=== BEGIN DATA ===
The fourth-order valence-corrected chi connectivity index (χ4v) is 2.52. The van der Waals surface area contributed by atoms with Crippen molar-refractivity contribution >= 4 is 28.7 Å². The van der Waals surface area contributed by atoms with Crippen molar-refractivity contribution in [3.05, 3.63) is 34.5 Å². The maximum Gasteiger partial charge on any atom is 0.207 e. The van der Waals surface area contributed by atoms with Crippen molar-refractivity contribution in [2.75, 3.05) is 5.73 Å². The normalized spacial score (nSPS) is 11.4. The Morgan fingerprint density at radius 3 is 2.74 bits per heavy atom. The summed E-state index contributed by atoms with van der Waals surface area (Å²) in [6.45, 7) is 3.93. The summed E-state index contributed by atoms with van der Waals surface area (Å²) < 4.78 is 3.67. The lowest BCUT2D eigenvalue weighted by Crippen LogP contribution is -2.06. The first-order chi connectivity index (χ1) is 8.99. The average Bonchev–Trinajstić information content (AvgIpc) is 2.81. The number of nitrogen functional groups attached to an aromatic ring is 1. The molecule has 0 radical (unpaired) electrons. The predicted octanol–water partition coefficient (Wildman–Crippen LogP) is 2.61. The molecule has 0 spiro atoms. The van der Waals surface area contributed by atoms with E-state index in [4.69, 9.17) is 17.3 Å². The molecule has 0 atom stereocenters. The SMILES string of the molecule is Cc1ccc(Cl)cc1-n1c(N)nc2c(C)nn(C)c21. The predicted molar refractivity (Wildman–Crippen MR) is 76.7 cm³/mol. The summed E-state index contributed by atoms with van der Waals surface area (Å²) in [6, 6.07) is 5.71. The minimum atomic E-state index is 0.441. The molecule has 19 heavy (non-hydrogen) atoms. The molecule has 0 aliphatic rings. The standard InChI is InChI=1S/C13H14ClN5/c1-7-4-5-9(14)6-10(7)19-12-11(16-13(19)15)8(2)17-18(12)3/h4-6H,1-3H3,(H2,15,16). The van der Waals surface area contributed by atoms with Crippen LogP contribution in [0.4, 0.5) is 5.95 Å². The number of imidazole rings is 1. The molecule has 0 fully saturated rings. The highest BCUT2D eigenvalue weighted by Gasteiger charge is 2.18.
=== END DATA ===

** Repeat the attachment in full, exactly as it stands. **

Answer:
The fourth-order valence-corrected chi connectivity index (χ4v) is 2.52. The van der Waals surface area contributed by atoms with Crippen molar-refractivity contribution >= 4 is 28.7 Å². The van der Waals surface area contributed by atoms with Crippen molar-refractivity contribution in [3.05, 3.63) is 34.5 Å². The maximum Gasteiger partial charge on any atom is 0.207 e. The van der Waals surface area contributed by atoms with Crippen molar-refractivity contribution in [2.75, 3.05) is 5.73 Å². The normalized spacial score (nSPS) is 11.4. The Morgan fingerprint density at radius 3 is 2.74 bits per heavy atom. The summed E-state index contributed by atoms with van der Waals surface area (Å²) in [6.45, 7) is 3.93. The summed E-state index contributed by atoms with van der Waals surface area (Å²) < 4.78 is 3.67. The lowest BCUT2D eigenvalue weighted by Crippen LogP contribution is -2.06. The first-order chi connectivity index (χ1) is 8.99. The average Bonchev–Trinajstić information content (AvgIpc) is 2.81. The number of nitrogen functional groups attached to an aromatic ring is 1. The molecule has 0 radical (unpaired) electrons. The predicted octanol–water partition coefficient (Wildman–Crippen LogP) is 2.61. The molecule has 0 spiro atoms. The van der Waals surface area contributed by atoms with E-state index in [4.69, 9.17) is 17.3 Å². The molecule has 0 atom stereocenters. The SMILES string of the molecule is Cc1ccc(Cl)cc1-n1c(N)nc2c(C)nn(C)c21. The predicted molar refractivity (Wildman–Crippen MR) is 76.7 cm³/mol. The summed E-state index contributed by atoms with van der Waals surface area (Å²) in [6, 6.07) is 5.71. The minimum atomic E-state index is 0.441. The molecule has 19 heavy (non-hydrogen) atoms. The molecule has 0 aliphatic rings. The standard InChI is InChI=1S/C13H14ClN5/c1-7-4-5-9(14)6-10(7)19-12-11(16-13(19)15)8(2)17-18(12)3/h4-6H,1-3H3,(H2,15,16). The van der Waals surface area contributed by atoms with Crippen LogP contribution in [0.4, 0.5) is 5.95 Å². The number of imidazole rings is 1. The molecule has 0 fully saturated rings. The highest BCUT2D eigenvalue weighted by Gasteiger charge is 2.18.